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Wages, Education Indicators of Lower Construction Fatalities


High wages and an educated labor pool may be indicators of safer construction worksites. That’s according to an analysis done by John Mendeloff, professor of public affairs at the University of Pittsburgh’s Graduate School of Public and International Affairs, and Wayne Gray, professor of economics at Clark University and executive director of the Boston Census Research Data Center.

States where wages were 20% higher had construction fatality rates that were 1.2 times lower than other states, according to the professors. Education is also connected to lower fatalities on construction jobsites; in states where 10% or more of construction workers had a high school education, fatalities were 2.1 times lower.

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Mendeloff and Gray wondered about the role public policy played in these fatalities, and how policy could be manipulated to reduce the rate of fatalities around the country. For their analysis, they considered the effect that enforcement activity by the Occupational Safety and Health Administration, and by states operating an OSHA-approved state plan, have on fatal injuries.

“This is pretty important because obviously if we can reduce the high-rate states down to the low-rate or even the middle, we’d be able to save hundreds of deaths each year,” Mendeloff said on a webinar in January hosted by the Center for Construction Research and Training (CPWR).

More inspections were also tied to lower fatality rates. The analysis found that when 9% of workplaces were inspected, compared to 6% of workplaces, fatalities fell be a factor of 0.4. Gray noted a “surprising and unexpected result on penalties per inspection,” where a higher penalty-per-inspection rate was associated with a higher fatality rate.

“It’s conceivable that … having lots of hazards [on a jobsite] might be associated with higher fatalities and higher penalties, but we haven’t really delved into that,” he said.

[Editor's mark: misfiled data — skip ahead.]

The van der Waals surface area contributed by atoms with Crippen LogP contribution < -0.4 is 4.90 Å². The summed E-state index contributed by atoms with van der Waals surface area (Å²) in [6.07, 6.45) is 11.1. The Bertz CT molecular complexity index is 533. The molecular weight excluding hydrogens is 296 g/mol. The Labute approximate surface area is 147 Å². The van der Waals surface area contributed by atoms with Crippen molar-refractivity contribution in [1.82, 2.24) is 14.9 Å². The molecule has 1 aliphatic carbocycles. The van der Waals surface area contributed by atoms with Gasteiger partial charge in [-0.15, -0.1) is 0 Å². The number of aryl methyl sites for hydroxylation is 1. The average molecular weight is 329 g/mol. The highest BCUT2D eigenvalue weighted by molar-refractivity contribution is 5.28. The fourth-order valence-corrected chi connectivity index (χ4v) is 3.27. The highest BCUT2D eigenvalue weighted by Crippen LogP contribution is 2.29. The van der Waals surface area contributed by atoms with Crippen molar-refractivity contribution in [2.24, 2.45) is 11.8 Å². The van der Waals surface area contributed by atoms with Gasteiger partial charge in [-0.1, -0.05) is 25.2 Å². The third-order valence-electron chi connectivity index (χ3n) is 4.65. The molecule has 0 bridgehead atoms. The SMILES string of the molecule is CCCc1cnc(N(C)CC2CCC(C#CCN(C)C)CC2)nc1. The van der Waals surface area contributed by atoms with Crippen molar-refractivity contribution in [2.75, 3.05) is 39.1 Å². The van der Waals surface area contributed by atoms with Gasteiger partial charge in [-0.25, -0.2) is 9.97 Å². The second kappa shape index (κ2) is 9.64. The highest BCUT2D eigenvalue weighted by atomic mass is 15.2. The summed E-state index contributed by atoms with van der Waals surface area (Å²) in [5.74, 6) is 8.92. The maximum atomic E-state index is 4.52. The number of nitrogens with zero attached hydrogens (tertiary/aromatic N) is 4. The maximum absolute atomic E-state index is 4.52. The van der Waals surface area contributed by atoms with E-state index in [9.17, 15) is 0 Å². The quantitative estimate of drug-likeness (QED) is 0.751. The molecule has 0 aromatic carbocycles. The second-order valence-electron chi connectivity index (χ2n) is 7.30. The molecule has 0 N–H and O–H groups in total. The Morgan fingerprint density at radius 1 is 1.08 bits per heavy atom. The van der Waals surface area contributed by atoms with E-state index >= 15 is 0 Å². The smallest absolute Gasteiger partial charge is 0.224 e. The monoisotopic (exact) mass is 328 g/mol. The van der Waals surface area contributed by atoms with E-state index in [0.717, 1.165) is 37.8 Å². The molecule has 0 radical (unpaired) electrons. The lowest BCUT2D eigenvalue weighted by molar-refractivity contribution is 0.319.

Some other factors that have a less surprising impact on fatality rates:

  • States where heavy construction accounted for a lower percentage of construction had lower fatality rates.
  • Larger firms and states with higher employment growth or an older workforce experienced higher fatality rates.

State plans

The report found that nonfatal injuries are negatively correlated with fatal injuries in construction.

“In general, states with high injury rates have low fatality rates and vice versa,” Mendeloff said. “Essentially, there’s bad reporting in some states, and those states, not coincidentally, also happen to be the ones that don’t do a very good job of preventing injuries.”

In some states, workplace safety programs are enforced by an OSHA-approved state plan, rather than by OSHA itself. Those plans must be at least as effective as the federal OSHA program, and states may receive up to 50% of their funding for the program from OSHA.

The analysis found states with OSHA-approved state-operated health and safety plans had fewer fatalities. Although Colorado is not one of the 28 states with an OSHA-approved state plan, it was in the 10 states with the lowest construction fatalities. Between 1994 and 2014, construction fatalities ranged from about six or seven deaths per 100,000 workers in states like Washington, Wisconsin and Arizona, to 18 or 20 in Arkansas and Mississippi.

Of the OSHA plan states in the top 10, only Wisconsin had a lower fatality fate than Colorado, which rated seventh overall.

Gray and Mendeloff’s data covered the period between 1994 and 2014. More recent data show that construction fatalities in Colorado are on the upswing. Although total workplace deaths in Colorado fell slightly in 2017, construction deaths increased by 58%, according to the Colorado Department of Public Health and Environment.

Gray noted that it’s not clear whether the difference in success rates between state plans and OSHA plans is due to different inspection practices or long-standing differences that pre-date OSHA enforcement.

The analysis compared NIOSH data from 1983-1985 to data from 1993-1995 and found that construction fatality rates in states with a state-operated plan declined more than OSHA states.

“They were already lower,” Mendeloff acknowledged, “but they became still lower during this period.”


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